According to Pulse by Maeil Business News Korea,
A South Korean delegation of business leaders will visit the United States to discuss with their American counterparts the impact of the revised bilateral trade pact that widened market access for American automakers while providing Korean steelmakers relief from U.S. tariffs in exchange for quotas.
Korea International Trade Association (KITA) said on Tuesday its chairman would join a delegation of leaders from 17 companies on a four-day trip to Washington D.C. from April 15.
The list includes blue-chip companies such as Samsung Electronics Co., LG Electronics Co. and Hyundai Motor Co. that invest heavily in the U.S. Also on the roster are steelmakers like Posco, Posco Daewoo Corp. and Seah Steel Corp. and the Korea Iron & Steel Association. Hanwha Q Cells Corp., whose solar cells and modules were hit with U.S. safeguard measures, and Hyosung, whose power transformers were subject to huge tariffs, will join the delegation for the first time.
Other members include auto part makers Iljin Global and Mando Corp. and energy companies SK Gas Ltd. and SK E&S Co. Korea Semiconductor Industry Association also plans to make the trip to address fears over China’s offer to buy more of U.S. chips by diverting purchases from Korea and Taiwan to help reduce China’s trade surplus with the U.S.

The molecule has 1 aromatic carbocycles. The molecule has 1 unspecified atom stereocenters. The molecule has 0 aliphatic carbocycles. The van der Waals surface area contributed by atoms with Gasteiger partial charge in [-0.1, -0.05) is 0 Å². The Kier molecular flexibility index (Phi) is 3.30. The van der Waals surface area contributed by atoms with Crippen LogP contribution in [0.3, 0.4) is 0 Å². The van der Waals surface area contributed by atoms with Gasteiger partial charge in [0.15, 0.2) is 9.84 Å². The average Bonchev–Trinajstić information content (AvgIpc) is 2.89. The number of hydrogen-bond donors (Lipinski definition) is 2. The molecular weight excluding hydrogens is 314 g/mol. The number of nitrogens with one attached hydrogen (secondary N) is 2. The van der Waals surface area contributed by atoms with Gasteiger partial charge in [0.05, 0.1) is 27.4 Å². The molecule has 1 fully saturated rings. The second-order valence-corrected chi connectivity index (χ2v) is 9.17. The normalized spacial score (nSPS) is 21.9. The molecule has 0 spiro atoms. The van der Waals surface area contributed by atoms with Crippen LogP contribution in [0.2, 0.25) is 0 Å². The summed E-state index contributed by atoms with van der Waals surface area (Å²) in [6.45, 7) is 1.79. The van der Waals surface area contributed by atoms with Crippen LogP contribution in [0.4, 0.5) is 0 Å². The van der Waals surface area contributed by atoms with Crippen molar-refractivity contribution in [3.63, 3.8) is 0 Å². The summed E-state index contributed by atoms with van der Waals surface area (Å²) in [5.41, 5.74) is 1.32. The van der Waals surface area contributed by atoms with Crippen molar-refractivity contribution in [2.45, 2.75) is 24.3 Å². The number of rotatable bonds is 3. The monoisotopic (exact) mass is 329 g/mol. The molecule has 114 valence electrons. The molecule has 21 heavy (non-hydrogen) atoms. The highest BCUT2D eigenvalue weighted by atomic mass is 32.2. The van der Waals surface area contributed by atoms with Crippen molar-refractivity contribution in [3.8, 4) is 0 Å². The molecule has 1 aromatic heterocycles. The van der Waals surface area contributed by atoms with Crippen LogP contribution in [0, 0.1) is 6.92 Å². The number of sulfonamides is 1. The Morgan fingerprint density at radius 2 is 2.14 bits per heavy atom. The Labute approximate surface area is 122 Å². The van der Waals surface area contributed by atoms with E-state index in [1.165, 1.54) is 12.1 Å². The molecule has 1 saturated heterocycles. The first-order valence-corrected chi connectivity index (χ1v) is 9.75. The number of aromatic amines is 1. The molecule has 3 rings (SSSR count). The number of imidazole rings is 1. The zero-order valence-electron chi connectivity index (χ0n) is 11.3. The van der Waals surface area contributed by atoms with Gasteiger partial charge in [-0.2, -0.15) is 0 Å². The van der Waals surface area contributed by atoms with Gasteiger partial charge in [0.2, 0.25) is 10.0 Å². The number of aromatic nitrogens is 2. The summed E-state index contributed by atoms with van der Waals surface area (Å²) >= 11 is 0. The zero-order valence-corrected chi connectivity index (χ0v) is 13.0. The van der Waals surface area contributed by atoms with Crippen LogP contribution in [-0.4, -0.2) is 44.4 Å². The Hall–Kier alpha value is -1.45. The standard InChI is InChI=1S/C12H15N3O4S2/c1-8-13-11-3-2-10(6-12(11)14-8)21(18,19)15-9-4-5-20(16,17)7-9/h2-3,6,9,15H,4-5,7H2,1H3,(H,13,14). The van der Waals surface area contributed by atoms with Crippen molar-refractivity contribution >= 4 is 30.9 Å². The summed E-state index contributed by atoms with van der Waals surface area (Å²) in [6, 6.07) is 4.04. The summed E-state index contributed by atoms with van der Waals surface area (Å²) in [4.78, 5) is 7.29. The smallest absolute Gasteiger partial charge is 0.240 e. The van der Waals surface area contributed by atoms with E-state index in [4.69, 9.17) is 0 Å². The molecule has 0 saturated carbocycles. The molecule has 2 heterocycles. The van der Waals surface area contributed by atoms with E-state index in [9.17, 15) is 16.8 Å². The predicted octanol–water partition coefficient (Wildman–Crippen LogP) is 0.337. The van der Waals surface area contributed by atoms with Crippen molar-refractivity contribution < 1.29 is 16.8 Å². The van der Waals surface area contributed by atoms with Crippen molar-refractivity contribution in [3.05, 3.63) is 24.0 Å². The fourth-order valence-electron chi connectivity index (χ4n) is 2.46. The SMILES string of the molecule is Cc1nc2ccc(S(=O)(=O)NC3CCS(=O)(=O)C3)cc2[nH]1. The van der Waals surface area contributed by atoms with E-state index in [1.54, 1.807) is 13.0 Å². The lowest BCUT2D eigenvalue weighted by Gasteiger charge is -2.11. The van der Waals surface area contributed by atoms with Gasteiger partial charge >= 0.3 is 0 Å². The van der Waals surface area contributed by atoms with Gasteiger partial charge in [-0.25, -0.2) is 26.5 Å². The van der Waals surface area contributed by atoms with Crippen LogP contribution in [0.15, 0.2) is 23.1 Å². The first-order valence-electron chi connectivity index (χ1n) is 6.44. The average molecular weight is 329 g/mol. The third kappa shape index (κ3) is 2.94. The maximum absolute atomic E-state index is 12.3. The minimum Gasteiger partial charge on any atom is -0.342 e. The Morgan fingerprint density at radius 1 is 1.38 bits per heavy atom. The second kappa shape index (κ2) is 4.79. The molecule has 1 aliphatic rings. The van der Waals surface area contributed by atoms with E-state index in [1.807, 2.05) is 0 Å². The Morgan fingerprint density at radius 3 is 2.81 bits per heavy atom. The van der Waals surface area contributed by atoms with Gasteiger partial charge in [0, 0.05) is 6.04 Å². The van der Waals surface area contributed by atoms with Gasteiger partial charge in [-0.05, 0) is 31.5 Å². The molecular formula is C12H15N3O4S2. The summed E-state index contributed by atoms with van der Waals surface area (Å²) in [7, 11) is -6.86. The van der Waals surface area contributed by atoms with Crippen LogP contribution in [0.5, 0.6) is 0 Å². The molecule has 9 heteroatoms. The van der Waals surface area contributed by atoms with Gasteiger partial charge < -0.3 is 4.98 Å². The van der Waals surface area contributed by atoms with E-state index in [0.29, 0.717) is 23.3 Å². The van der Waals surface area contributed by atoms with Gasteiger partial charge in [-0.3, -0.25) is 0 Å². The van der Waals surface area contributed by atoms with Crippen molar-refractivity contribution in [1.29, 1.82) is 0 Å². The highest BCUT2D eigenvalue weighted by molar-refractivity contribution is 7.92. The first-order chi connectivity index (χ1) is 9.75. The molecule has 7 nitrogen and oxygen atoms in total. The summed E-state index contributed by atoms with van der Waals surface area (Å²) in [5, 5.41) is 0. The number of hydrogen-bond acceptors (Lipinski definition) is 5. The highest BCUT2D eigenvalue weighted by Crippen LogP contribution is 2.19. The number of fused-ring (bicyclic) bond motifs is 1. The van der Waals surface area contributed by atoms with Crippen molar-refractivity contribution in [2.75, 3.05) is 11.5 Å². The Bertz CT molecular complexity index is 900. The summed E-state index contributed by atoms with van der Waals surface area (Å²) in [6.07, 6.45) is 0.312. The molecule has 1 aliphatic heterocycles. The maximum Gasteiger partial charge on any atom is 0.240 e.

In March, Korea and the U.S. agreed to revise their six-year-old trade pact, further opening Korea’s market to American cars in exchange for Seoul’s permanent exemption from U.S. steel tariffs.
Under the revised deal, Korea would double the number of cars each U.S. automaker can sell in the country without meeting local safety standards and extend the tariffs on Korean truck exports to the U.S. until 2041, which were set to expire in 2021. Seoul also agreed to limit its steel exports to the U.S. by 30 percent of the past three years’ average in return for relief from the 25 percent tariff on steel and aluminum imports.
“The delegation was formed of representatives in the auto, steel and solar sectors where U.S. trade barriers have been most concentrated as well as in IT and energy sectors that hold potential for greater partnership,” said KITA. “We plan to express our worries over the increased trade protectionism in the U.S. and stress the importance of economic cooperation going forward.”
The delegation plans to hold a forum with the U.S. Chamber of Commerce to share the mutual benefits of the Korea-U.S. free trade agreement and successful cases of their economic collaboration. The forum would also be an opportunity to explain to American buyers of Korean steel their win-win relationship, KITA said.
By Hwang Soon-min and Kim Hyo-jin
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Source: Pulse by Maeil Business News Korea (Apr. 03, 2018)